4 2. Unipolar NRZ Signal The unipolar NRZ signal consists of a polar NRZ signal plus a dc term. The power spectral density is therefore similar to that of the polar NRZ signal but with a delta function at dc. The power spectral density for a unipolar NRZ signal with a pulse duration of T b is [1] P(f) = 2 T b 4 sin π ft b π ft b 2 [1 + 1 T b δ(f)] (2.2) Figure 2.2 (b) shows the power spectral density of the unipolar NRZ signal where is set to 2 so that the normalised average power of the signal is unity. dvantage: Relatively easy to generate the signal (TTL/CMOS) from a single power supply. Disadvantages: dc component is always present corresponding to a waste of transmission power. It has a large power spectral density near dc. DC-coupled circuits are needed for this type of signalling. Poor clock recovery - a string of 1s and s will cause a loss of clock signal. 3. Unipolar RZ Signal The power spectral density for a unipolar RZ signal with a pulse duration of T b /2 is [1] P(f) = 2 T b 16 2 sin (π ft /2 ) b [1 + π ft /2 b 1 T b n = δ(f - n T b )] (2.3) Figure 2.2 (c) shows the power spectral density of the unipolar RZ signal where is set to 2 so that the normalised average power of the signal is unity. dvantage : Good clock recovery - periodic impulses at f = n/t b can be used for clock recovery. Disadvantages: The first null bandwidth is twice that for the polar NRZ signal or the unipolar NRZ signal. discrete impulse term is present at dc - waste of power. The spectrum is not negligible near dc. 2.4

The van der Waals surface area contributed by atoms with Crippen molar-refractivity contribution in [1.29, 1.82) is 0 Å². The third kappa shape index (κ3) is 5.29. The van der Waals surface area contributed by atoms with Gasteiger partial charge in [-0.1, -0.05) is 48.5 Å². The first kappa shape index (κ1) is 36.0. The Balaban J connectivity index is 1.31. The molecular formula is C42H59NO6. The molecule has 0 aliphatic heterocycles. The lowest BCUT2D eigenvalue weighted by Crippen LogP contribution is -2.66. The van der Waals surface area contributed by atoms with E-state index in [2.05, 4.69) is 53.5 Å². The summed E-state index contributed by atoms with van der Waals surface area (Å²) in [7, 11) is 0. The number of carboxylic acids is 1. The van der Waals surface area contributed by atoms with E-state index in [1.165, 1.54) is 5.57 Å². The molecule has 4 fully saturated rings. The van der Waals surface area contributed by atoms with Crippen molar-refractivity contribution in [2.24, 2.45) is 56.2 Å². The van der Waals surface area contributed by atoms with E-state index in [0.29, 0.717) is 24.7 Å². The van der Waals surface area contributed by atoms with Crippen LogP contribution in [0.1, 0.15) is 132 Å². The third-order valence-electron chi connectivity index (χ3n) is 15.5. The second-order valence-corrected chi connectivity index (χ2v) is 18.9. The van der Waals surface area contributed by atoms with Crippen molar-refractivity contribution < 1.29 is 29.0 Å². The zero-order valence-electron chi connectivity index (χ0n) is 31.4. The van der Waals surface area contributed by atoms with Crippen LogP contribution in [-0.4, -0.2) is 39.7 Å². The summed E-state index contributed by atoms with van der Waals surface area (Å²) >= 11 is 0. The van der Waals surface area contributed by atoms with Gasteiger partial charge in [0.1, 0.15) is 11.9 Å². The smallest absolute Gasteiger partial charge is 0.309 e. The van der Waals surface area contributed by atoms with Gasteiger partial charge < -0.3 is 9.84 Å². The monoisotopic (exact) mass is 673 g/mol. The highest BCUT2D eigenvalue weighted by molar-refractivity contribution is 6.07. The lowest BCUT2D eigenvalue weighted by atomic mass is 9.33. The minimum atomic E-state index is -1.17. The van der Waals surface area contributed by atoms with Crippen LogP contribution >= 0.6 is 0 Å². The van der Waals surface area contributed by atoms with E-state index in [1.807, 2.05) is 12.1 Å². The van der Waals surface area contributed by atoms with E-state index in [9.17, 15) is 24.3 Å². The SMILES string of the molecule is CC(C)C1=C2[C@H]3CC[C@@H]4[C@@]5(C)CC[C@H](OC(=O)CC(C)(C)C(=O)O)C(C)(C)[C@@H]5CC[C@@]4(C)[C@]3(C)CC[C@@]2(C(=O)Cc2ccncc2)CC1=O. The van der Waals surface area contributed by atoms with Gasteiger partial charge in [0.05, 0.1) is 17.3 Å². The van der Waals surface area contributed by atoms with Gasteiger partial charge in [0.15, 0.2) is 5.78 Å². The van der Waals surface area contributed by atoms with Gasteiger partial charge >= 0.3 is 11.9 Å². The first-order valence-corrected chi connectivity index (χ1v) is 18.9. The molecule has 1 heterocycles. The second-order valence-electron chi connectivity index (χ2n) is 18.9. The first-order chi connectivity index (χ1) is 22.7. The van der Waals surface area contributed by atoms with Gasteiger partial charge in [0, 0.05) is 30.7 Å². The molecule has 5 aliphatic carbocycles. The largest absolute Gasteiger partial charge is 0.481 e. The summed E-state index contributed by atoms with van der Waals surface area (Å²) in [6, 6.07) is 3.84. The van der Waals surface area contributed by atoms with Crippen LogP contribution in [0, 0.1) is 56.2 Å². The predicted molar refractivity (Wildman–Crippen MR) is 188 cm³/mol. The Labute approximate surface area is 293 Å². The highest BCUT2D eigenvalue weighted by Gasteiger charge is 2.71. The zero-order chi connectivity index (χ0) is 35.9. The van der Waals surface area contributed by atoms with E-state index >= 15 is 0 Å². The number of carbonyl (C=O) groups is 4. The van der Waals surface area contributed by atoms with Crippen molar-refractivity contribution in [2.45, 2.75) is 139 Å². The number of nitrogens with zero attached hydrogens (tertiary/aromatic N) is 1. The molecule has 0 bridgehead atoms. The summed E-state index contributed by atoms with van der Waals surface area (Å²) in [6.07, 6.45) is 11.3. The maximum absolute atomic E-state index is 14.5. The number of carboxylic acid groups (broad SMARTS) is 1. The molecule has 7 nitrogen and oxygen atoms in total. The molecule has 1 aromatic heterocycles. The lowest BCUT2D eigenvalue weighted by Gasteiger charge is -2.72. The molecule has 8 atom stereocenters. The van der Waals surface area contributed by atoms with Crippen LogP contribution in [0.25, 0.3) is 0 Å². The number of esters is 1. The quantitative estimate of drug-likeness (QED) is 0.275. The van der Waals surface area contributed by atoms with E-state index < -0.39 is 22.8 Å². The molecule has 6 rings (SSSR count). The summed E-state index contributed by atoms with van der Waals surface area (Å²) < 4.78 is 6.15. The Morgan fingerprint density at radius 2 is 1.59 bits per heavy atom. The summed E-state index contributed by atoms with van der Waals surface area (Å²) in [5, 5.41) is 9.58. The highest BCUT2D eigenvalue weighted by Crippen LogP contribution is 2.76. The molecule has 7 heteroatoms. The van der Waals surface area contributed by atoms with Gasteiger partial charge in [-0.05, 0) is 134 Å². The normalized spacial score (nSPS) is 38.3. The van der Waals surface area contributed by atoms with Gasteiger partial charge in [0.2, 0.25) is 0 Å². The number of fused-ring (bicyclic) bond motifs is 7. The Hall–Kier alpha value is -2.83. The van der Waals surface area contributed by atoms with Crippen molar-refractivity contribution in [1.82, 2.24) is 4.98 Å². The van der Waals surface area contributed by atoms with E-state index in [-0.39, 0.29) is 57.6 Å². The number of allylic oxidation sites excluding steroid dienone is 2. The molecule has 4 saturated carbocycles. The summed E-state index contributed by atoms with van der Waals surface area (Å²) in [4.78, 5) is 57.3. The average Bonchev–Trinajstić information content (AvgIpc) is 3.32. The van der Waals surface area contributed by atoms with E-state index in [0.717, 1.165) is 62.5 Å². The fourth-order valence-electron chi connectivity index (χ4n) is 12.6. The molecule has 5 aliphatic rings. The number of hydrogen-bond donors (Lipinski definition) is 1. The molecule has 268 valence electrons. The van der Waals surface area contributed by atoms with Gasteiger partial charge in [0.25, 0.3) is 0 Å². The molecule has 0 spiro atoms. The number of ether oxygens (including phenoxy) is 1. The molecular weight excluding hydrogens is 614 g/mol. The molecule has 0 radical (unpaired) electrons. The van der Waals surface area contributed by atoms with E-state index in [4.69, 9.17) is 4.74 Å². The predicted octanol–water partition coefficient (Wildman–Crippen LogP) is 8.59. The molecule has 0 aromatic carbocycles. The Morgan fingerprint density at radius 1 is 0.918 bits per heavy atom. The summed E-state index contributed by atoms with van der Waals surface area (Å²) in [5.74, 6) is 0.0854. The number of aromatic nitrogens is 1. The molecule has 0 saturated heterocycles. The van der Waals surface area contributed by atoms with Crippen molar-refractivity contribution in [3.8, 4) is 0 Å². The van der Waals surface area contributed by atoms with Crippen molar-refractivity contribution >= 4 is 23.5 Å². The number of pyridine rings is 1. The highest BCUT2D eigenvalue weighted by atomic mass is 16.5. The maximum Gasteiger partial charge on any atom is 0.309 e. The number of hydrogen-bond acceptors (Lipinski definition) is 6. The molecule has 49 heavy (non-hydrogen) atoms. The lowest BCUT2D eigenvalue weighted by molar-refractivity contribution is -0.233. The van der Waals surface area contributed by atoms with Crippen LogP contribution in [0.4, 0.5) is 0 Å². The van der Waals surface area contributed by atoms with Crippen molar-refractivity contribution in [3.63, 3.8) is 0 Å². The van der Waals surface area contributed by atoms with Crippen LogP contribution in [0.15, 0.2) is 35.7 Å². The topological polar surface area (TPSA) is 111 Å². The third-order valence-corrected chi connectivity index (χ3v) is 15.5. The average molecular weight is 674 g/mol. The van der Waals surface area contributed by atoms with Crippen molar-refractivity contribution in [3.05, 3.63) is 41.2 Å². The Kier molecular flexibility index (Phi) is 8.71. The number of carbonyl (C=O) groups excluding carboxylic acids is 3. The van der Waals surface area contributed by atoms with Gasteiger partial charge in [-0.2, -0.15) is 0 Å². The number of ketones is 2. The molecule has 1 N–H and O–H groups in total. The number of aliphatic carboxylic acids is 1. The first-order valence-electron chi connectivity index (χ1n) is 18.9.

5 For the same bit error performance, this signal requires 3 db more signal power than the polar RZ signal. 4. Bipolar RZ Signal (RZ-MI) The power spectral density for a polar RZ signal with a pulse duration of T b /2 is [1] P(f) = 2 T b 4 2 sin (π ft /2 ) b sin π ft /2 2 (π ft b ) (2.4) b Figure 2.2 (d) shows the power spectral density of the bipolar RZ signal where is set to 2 so that the normalised average power of the signal is unity. dvantages: There is a null at dc so that an ac-coupled circuit may be used in the transmission path. It has single-error-detection capability since a single error will cause a violation (the reception of 2 or more consecutive 1s with the same polarity). Good clock recovery - the clock signal can be easily extracted by converting the bipolar RZ signal to a unipolar RZ signal using full-wave rectification. Disadvantages: The bipolar RZ signal is not transparent. string of s will cause a loss of clock signal. The receiver has to distinguish between 3 logic levels. For the same bit error performance, this signal requires 3 db more signal power than the polar RZ signal. 5. Manchester (Split-phase, Twined-Binary) Coding The power spectral density for a Manchester signal with a pulse duration of T b /2 is [1] 2 P(f) = 2 sin (π ft /2) b T b sin π ft /2 2 (π ft b /2) (2.5) b Figure 2.2 (e) shows the power spectral density of the Manchester signal where is set to 1 so that the normalised average power of the signal is unity. dvantages: There is always a zero dc level regardless of the data sequence. Good clock recovery - a string of s will not cause a loss of clock signal. 2.5